In 1985, in an effort to cover up his years-long forgery scheme, rare documents dealer Mark Hofmann planted three bombs throughout Salt Lake City, killing two people. After he had confessed, Hofmann wrote that he murdered Steve Christensen and Kathy Sheets because “I felt like I would rather take human life or even my own life rather than to be exposed." But Hofmann’s guilty plea shocked the community for more than one reason. He pleaded guilty to second-degree murder, but also theft by deception. He was a master forger left undetected for years—and though he was eventually arrested and jailed for his crimes, the damage his forgeries did to the Mormon community was already done.
As the new Netflix docuseries Murder Among the Mormons (from co-directors Tyler Measom and Jared Hess) depicts, Hofmann sold 48 fake documents to the Church of Jesus Christ of Latter-day Saints over the years before he was sentenced to life in prison. But he was best known for the controversial Salamander Letter. The Salamander Letter was a document that he “procured” and sold for $40,000 to Mormon bishop Steve Christensen in 1984, who donated it to the Church. Hofmann later killed Christensen during another phony sale in 1985 for the “McLellin Collection”—a group of documents allegedly written by Mormon leader William E. McLellin, which like the Salamander Letter, Hofmann purported contained information that could be damaging to the Church.
Murder Among the Mormons establishes the tenets of Mormonism so that the viewer can comprehend the full impact of the Salamander Letter on the Mormon faith. Mormon mythology states that Joseph Smith was led to a book of golden plates which contained the text that would become the Book of Mormon in 1823 by an angel named Moroni. The Salamander Letter was a document Hofmann claimed was written in 1830 by Martin Harris, the scribe of the founder of the Mormon Church Joseph Smith. It stated that Joseph Smith was led to the gold plates by a spirit who “transfigured himself from a white salamander” rather than an angel. Not only did a salamander contradict the Church’s version of its history, it also transformed Mormon history from a traditional Christian narrative involving angels to one that involved a folk magic lizard.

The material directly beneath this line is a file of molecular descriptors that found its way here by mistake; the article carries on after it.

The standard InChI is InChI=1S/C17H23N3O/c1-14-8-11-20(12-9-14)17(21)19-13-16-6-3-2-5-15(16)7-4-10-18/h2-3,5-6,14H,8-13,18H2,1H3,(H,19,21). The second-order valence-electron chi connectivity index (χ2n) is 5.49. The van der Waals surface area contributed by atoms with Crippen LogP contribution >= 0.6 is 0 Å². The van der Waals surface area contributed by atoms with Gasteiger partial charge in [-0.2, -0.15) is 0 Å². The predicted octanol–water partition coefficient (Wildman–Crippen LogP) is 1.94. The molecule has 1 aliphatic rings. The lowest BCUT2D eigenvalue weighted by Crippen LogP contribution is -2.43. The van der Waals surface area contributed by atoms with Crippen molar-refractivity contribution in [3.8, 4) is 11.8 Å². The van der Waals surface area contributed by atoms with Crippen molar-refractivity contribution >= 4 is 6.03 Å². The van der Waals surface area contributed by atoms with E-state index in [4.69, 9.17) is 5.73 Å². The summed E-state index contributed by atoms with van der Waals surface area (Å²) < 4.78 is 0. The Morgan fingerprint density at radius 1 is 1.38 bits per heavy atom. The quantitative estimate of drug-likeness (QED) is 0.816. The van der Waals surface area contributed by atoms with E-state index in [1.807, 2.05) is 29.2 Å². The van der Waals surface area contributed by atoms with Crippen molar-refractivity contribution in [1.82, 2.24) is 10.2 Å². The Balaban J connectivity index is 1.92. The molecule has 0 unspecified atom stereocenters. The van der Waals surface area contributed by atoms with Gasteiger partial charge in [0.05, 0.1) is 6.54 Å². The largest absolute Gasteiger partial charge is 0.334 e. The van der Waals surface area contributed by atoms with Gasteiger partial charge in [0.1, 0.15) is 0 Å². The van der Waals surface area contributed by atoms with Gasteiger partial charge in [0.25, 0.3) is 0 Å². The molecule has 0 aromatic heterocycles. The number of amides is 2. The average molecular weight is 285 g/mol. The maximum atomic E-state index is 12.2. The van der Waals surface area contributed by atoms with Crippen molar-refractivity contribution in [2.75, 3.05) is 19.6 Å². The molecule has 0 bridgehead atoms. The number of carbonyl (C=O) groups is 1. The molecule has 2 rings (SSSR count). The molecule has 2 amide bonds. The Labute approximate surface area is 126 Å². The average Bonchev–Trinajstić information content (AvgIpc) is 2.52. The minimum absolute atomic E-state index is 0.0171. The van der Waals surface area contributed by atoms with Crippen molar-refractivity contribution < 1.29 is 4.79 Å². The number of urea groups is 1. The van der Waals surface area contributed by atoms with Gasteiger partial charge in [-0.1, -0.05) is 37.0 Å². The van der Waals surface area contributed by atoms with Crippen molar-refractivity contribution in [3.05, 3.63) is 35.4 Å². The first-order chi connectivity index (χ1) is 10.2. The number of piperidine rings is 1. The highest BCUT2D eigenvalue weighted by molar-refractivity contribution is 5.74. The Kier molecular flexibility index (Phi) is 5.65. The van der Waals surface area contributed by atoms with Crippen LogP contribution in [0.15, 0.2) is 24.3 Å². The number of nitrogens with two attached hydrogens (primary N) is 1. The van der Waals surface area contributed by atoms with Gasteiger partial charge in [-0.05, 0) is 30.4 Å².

The Church published the letter in April of 1985, six months before the bombings. Mormon scholars argued that it did not contradict the Mormon origin story because folklore was common in the 1800s, and “it is a 20th century mindset that doesn’t understand the foundations of folklore.” At the same time, the Church purported that despite it being authenticated, the letter might still have been a forgery from the period it was created in an attempt to damage the credibility of the Church. “No one, of course, can be certain that Martin Harris wrote the document. However, at this point we accept the judgment of the examiner that there is no indication that it is a forgery. This does not preclude the possibility that it may have been forged at a time when the Church had many enemies,” stated President of the Church Gordon B. Hinckley in April of 1985.
The Salamander letter, alongside many other Hofmann documents, was proven to be false during the intense investigation into Hofmann's work following the 1985 bombings. After Mark Hofmann's 1987 sentencing, the Church declared that it had not suppressed material from its membership, but "could not make its Hofmann documents public to answer these innuendos of suppression without seeming to try to influence or impede the criminal investigation" while it was ongoing. In August of 1987, after Hofmann was convicted and imprisoned, Church Elder Dallin H. Oaks wrote that "What interested me most was the fact that these forgeries and their associated lies grew out of their author’s deliberate attempt to rewrite the early history of The Church of Jesus Christ of Latter-day Saints and that so many persons and organizations seized on this episode to attempt to discredit the Church and its leaders."
Though proven to be fake, the Salamander Letter did leave a mark on some members of the Church of Jesus Christ of Latter-day Saints. “I left the church a number of years ago and part of it was because of the vast history of the Mormon faith and some of the things that they had done in their past,” co-director of Murder Among the Mormons Tyler Measom told Esquire. “I think for a lot of individuals, when they are taught one way that a man saw an angel, then all of a sudden, the document is found that says there's a salamander, that a church would purchase that and possibly try and hide it from the public. Yeah, I dare say that it did shake a lot of people's faith both now and then of course...I do think there were some ramifications from the Hofmann incident, without question.”
Today, Mark Hofmann is 66 years old, and remains in a Utah prison.
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